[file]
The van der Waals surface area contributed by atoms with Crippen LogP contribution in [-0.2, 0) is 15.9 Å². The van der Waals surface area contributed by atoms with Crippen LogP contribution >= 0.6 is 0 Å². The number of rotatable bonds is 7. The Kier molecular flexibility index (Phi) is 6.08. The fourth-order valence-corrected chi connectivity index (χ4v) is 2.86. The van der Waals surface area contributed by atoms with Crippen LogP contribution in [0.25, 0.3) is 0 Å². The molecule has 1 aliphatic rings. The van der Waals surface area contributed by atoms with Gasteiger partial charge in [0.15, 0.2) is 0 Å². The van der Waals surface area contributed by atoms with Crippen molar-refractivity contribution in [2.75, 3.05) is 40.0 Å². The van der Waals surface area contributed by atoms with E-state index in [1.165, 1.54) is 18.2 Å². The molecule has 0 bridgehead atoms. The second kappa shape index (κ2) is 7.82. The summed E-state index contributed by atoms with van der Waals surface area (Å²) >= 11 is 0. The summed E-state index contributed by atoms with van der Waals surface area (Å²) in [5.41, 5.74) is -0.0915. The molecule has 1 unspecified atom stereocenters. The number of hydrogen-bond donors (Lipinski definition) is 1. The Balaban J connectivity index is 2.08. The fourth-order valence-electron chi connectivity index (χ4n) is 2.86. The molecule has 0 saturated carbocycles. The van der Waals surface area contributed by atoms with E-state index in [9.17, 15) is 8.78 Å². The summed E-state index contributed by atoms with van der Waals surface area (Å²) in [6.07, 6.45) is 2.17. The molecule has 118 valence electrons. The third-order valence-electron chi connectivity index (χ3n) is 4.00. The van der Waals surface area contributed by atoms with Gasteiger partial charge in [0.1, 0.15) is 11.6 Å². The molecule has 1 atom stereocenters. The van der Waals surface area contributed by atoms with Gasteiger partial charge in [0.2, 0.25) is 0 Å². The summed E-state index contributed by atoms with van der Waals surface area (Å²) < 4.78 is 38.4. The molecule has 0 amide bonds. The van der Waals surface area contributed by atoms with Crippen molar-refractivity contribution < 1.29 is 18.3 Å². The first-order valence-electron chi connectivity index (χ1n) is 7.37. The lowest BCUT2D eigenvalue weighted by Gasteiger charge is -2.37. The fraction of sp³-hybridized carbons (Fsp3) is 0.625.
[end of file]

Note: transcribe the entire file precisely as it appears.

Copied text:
The van der Waals surface area contributed by atoms with Crippen LogP contribution in [-0.2, 0) is 15.9 Å². The van der Waals surface area contributed by atoms with Crippen LogP contribution >= 0.6 is 0 Å². The number of rotatable bonds is 7. The Kier molecular flexibility index (Phi) is 6.08. The fourth-order valence-corrected chi connectivity index (χ4v) is 2.86. The van der Waals surface area contributed by atoms with Crippen LogP contribution in [0.25, 0.3) is 0 Å². The molecule has 1 aliphatic rings. The van der Waals surface area contributed by atoms with Gasteiger partial charge in [0.15, 0.2) is 0 Å². The van der Waals surface area contributed by atoms with Crippen molar-refractivity contribution in [2.75, 3.05) is 40.0 Å². The van der Waals surface area contributed by atoms with E-state index in [1.165, 1.54) is 18.2 Å². The molecule has 0 bridgehead atoms. The second kappa shape index (κ2) is 7.82. The summed E-state index contributed by atoms with van der Waals surface area (Å²) >= 11 is 0. The summed E-state index contributed by atoms with van der Waals surface area (Å²) in [5.41, 5.74) is -0.0915. The molecule has 1 unspecified atom stereocenters. The number of hydrogen-bond donors (Lipinski definition) is 1. The Balaban J connectivity index is 2.08. The fourth-order valence-electron chi connectivity index (χ4n) is 2.86. The molecule has 0 saturated carbocycles. The van der Waals surface area contributed by atoms with E-state index in [9.17, 15) is 8.78 Å². The summed E-state index contributed by atoms with van der Waals surface area (Å²) in [6.07, 6.45) is 2.17. The molecule has 118 valence electrons. The third-order valence-electron chi connectivity index (χ3n) is 4.00. The van der Waals surface area contributed by atoms with Gasteiger partial charge in [0.1, 0.15) is 11.6 Å². The molecule has 1 atom stereocenters. The van der Waals surface area contributed by atoms with Gasteiger partial charge in [0.2, 0.25) is 0 Å². The summed E-state index contributed by atoms with van der Waals surface area (Å²) < 4.78 is 38.4. The molecule has 0 amide bonds. The van der Waals surface area contributed by atoms with Crippen molar-refractivity contribution < 1.29 is 18.3 Å². The first-order valence-electron chi connectivity index (χ1n) is 7.37. The lowest BCUT2D eigenvalue weighted by Gasteiger charge is -2.37. The fraction of sp³-hybridized carbons (Fsp3) is 0.625.